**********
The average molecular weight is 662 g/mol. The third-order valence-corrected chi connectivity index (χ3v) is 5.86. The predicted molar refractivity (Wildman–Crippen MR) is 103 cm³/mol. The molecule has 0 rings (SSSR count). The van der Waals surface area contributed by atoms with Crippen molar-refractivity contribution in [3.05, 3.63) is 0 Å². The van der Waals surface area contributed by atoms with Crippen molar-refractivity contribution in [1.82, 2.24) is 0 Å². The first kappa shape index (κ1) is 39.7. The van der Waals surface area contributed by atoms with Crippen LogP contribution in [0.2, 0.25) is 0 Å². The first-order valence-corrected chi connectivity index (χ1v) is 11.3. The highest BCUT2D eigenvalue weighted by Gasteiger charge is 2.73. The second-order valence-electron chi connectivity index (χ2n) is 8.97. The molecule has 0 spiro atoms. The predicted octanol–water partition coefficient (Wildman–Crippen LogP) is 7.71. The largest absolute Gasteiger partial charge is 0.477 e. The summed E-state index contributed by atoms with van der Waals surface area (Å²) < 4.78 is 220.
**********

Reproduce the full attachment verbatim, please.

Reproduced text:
The average molecular weight is 662 g/mol. The third-order valence-corrected chi connectivity index (χ3v) is 5.86. The predicted molar refractivity (Wildman–Crippen MR) is 103 cm³/mol. The molecule has 0 rings (SSSR count). The van der Waals surface area contributed by atoms with Crippen molar-refractivity contribution in [3.05, 3.63) is 0 Å². The van der Waals surface area contributed by atoms with Crippen molar-refractivity contribution in [1.82, 2.24) is 0 Å². The first kappa shape index (κ1) is 39.7. The van der Waals surface area contributed by atoms with Crippen LogP contribution in [0.2, 0.25) is 0 Å². The first-order valence-corrected chi connectivity index (χ1v) is 11.3. The highest BCUT2D eigenvalue weighted by Gasteiger charge is 2.73. The second-order valence-electron chi connectivity index (χ2n) is 8.97. The molecule has 0 spiro atoms. The predicted octanol–water partition coefficient (Wildman–Crippen LogP) is 7.71. The largest absolute Gasteiger partial charge is 0.477 e. The summed E-state index contributed by atoms with van der Waals surface area (Å²) < 4.78 is 220.